The World Split Open

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Ruth Rosen. The World Split Open: How the Modern Women's Movement Changed America. 2000. Reprint, New York: Penguin, 2001. $15.



In The World Split Open: How the Modern Women's Movement Changed America, Ruth Rosen has created a comprehensive, insighful and engaging review of the women's rights movement in America during the last half of the twentieth century.

Rosen starts her narrative with a discussion of the 1963 publication The Feminine Mystique[1] by Betty Friedan,[2] which she views as a watershed in moving women's issues from the hidden corners of society out into the open, looks at how the notions of a women's proper place in society was used as a weapon in the cold war, discusses the various ways in which women began to assert themselves, and finally moves to a discussion of modern women's liberation movements which largely grew out of leftist politics, and most importantly, civil rights movement.

Despite more than one-hundred years of effort, peaking perhaps with the successful campaign for suffrage in 1920, women's role in society, as described in Betty Friedan's book, The Feminine Mystique, echoes those of the 19th century, when the "cult of true womanhood" [3] was the accepted model. In many ways, the "Feminine Mystique" was the late twentieth century version of the notion of "seperate spheres." In both women were expected to confine themselves to their duties as wife and mother. The notion that women would want anything else, or that they should be educated with any other goal in mind was viewed as abberant. Yet, like " the cult of true womanhood," the "feminine mystique" was largely a trope, which served to crush the desires and ambitions of women, and against which women in both centuries rebelled. Like women in the 19th century who became politically active in the temperance and abolition movements as a way to stretch their roles outside of the prescribed place, 20th century women began to make the change toward more enriching live long before society recognized what was happening. They began to enter the workforce in larger numbers when expectations for an acceptable standard of living became too much for one bread earner to meet. They used the challenge of Sputnik and the need to keep up with the Soviet Union as a way to get educated in math and science, and they began to rebel against societal expectations of marriage and motherhood. Unlike their counterparts in the 19th century however, who had made great advances, only to see them eroded as the 20th century progressed, women in the last half of the 20th century would continue their advance.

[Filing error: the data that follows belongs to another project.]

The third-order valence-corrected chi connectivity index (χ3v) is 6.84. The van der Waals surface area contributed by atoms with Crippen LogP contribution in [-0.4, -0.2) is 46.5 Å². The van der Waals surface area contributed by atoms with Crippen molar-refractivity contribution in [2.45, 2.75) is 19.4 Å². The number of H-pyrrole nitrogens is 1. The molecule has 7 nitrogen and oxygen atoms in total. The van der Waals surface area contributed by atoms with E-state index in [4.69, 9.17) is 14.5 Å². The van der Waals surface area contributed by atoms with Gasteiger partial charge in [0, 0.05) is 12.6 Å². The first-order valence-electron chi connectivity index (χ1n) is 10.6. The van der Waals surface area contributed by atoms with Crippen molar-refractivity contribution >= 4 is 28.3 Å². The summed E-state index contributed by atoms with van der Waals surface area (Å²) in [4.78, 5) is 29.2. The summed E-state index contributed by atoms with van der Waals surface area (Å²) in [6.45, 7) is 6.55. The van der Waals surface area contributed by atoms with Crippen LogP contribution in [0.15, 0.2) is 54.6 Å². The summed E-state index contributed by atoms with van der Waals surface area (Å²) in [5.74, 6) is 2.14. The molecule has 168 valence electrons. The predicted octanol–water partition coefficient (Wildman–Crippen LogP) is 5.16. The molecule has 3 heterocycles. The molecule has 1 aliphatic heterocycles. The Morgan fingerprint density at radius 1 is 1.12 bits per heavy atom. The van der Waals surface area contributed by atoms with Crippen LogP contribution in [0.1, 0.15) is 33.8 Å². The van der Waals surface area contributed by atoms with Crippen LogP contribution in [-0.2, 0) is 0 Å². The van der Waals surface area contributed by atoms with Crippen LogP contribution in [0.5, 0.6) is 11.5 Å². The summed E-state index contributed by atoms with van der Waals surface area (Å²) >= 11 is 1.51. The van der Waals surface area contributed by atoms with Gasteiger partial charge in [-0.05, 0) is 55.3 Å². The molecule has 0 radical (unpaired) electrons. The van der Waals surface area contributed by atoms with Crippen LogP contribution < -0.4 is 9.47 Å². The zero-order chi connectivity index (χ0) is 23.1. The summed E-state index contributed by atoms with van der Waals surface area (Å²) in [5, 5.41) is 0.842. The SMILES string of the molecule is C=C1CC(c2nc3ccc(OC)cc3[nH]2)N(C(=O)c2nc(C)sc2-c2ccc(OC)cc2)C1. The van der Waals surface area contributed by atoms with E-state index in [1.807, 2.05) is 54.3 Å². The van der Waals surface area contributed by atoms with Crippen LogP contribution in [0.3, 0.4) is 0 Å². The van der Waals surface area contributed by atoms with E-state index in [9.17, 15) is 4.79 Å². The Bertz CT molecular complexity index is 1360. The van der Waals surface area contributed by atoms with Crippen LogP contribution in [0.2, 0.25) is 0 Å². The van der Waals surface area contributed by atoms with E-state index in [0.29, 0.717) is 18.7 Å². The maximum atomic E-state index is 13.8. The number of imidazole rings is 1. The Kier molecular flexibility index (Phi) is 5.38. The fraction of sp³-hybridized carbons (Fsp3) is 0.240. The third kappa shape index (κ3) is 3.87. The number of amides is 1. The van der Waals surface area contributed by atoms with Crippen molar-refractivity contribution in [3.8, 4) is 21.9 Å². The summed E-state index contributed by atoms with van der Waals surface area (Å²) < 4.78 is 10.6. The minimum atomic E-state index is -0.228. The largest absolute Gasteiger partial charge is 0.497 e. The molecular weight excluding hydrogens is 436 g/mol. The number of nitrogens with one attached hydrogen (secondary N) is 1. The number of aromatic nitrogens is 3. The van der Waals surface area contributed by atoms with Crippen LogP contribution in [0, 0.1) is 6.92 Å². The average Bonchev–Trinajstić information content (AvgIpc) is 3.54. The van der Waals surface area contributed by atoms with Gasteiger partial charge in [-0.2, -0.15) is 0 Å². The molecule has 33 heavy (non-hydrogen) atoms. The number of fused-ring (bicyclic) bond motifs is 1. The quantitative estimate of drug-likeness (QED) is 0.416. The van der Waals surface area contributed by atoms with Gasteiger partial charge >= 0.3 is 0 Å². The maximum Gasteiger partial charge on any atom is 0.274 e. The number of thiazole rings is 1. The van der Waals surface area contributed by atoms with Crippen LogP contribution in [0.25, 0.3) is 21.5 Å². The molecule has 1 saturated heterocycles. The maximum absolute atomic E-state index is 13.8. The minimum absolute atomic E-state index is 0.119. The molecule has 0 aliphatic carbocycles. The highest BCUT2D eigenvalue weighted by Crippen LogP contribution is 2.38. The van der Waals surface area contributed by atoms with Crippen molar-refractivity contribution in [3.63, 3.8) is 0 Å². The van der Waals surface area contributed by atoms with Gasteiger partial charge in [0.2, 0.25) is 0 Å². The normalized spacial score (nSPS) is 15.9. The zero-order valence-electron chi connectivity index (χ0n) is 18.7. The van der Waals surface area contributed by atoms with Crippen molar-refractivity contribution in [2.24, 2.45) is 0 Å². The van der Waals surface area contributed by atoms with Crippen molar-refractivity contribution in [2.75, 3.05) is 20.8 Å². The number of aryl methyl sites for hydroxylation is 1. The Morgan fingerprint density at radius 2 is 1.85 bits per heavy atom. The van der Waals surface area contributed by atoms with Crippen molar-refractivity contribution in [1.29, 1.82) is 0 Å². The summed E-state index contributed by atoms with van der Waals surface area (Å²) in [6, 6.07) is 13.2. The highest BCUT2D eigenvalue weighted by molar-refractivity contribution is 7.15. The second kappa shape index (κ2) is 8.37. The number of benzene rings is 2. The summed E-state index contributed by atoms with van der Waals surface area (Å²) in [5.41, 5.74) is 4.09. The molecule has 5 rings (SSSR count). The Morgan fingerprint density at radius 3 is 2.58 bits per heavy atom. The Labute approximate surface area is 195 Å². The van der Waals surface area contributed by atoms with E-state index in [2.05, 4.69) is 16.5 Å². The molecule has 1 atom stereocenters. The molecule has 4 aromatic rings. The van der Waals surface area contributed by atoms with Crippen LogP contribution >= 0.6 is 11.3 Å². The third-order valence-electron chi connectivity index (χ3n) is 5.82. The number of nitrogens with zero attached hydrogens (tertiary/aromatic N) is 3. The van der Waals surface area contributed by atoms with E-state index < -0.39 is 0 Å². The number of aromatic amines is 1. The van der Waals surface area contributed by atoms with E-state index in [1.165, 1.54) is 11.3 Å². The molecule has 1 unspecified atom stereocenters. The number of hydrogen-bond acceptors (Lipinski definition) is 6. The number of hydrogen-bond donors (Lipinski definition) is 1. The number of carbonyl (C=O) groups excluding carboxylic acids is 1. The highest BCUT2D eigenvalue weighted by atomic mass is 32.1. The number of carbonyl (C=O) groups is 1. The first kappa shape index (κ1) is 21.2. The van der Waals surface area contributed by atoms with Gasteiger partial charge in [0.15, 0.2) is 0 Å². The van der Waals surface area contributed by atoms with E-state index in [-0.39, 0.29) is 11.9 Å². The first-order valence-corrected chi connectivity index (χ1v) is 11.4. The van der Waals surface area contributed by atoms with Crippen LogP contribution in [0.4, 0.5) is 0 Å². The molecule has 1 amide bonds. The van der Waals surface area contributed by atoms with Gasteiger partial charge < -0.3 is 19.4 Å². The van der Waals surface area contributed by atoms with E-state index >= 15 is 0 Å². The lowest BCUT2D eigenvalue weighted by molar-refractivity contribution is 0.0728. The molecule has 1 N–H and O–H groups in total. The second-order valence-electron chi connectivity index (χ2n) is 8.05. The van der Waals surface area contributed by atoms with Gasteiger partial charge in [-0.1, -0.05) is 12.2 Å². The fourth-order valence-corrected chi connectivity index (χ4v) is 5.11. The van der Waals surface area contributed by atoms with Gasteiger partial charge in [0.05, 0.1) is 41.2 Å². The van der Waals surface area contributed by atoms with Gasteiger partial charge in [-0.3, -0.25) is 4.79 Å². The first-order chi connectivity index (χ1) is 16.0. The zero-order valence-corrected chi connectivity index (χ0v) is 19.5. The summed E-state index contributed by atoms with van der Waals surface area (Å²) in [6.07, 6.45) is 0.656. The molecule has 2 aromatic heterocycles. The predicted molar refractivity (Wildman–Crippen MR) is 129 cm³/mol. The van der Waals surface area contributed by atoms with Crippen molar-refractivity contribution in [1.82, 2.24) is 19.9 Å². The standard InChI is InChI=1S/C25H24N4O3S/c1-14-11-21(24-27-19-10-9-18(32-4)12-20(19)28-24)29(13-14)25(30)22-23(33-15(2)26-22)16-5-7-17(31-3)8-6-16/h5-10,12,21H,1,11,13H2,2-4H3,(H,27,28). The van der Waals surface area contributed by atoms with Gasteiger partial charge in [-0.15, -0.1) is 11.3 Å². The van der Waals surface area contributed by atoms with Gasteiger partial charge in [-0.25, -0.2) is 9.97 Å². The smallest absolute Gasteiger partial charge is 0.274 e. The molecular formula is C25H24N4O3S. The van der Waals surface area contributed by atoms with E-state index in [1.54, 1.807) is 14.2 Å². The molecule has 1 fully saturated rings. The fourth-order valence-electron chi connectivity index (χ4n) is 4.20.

Ruth Rosen uses the "feminine mystique," as a marker to measure the progress women made away from its strictures. She very succinctly looks at the various ways in which the mystique was perpetuated and celebrated by society. Primarily, Rosen argues, it was used as a bulwark against communism during the cold war, and the "...belief that American superiority rested on its booming consumer culture and rigidly defined gender roles..." (Rosen, 10)By celebrating women's role as wife and mother, and most importantly, as the primary purchaser of consumer goods, the role of housewife became professionalized, and that professionalization argues Rosen, "...turned the act of consumption into a patriotic act." (Rosen, 14) This was given its most public expression during the famous "kitchen debate" between Vice President Richard Nixon and Soviet Premier Nikita Kruschchev in 1959 where Nixon "...boasted of the labor-saving devices that gave American women time to cultivate their charms as wives and to care for their children." (Rosen, 11)[4] [5]